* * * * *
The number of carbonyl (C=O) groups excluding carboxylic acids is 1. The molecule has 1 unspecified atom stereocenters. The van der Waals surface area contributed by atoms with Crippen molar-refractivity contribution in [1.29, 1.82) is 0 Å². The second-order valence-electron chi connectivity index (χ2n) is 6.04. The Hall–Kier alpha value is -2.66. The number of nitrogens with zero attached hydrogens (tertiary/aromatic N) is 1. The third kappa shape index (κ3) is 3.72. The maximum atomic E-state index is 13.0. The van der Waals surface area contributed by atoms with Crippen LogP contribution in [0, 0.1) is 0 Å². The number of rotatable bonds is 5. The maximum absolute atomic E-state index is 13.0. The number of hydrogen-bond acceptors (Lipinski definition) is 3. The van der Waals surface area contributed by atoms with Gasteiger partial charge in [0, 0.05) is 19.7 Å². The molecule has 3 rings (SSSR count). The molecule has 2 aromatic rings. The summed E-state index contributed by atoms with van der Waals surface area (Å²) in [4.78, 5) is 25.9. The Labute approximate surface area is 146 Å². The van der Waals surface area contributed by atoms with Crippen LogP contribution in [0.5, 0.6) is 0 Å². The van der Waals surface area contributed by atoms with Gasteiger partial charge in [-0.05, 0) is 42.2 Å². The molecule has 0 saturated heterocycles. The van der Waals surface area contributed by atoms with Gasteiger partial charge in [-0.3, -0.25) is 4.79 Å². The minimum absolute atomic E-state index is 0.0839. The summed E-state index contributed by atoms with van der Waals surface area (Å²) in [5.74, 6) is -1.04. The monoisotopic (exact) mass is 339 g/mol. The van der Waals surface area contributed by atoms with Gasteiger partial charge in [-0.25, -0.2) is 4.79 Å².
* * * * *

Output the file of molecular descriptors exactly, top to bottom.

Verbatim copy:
The number of carbonyl (C=O) groups excluding carboxylic acids is 1. The molecule has 1 unspecified atom stereocenters. The van der Waals surface area contributed by atoms with Crippen molar-refractivity contribution in [1.29, 1.82) is 0 Å². The second-order valence-electron chi connectivity index (χ2n) is 6.04. The Hall–Kier alpha value is -2.66. The number of nitrogens with zero attached hydrogens (tertiary/aromatic N) is 1. The third kappa shape index (κ3) is 3.72. The maximum atomic E-state index is 13.0. The van der Waals surface area contributed by atoms with Crippen LogP contribution in [0, 0.1) is 0 Å². The number of rotatable bonds is 5. The maximum absolute atomic E-state index is 13.0. The number of hydrogen-bond acceptors (Lipinski definition) is 3. The van der Waals surface area contributed by atoms with Gasteiger partial charge in [0, 0.05) is 19.7 Å². The molecule has 3 rings (SSSR count). The molecule has 2 aromatic rings. The summed E-state index contributed by atoms with van der Waals surface area (Å²) in [4.78, 5) is 25.9. The Labute approximate surface area is 146 Å². The van der Waals surface area contributed by atoms with Crippen LogP contribution in [0.5, 0.6) is 0 Å². The van der Waals surface area contributed by atoms with Gasteiger partial charge in [-0.05, 0) is 42.2 Å². The molecule has 0 saturated heterocycles. The van der Waals surface area contributed by atoms with Gasteiger partial charge in [-0.3, -0.25) is 4.79 Å². The minimum absolute atomic E-state index is 0.0839. The summed E-state index contributed by atoms with van der Waals surface area (Å²) in [5.74, 6) is -1.04. The monoisotopic (exact) mass is 339 g/mol. The van der Waals surface area contributed by atoms with Gasteiger partial charge in [-0.25, -0.2) is 4.79 Å².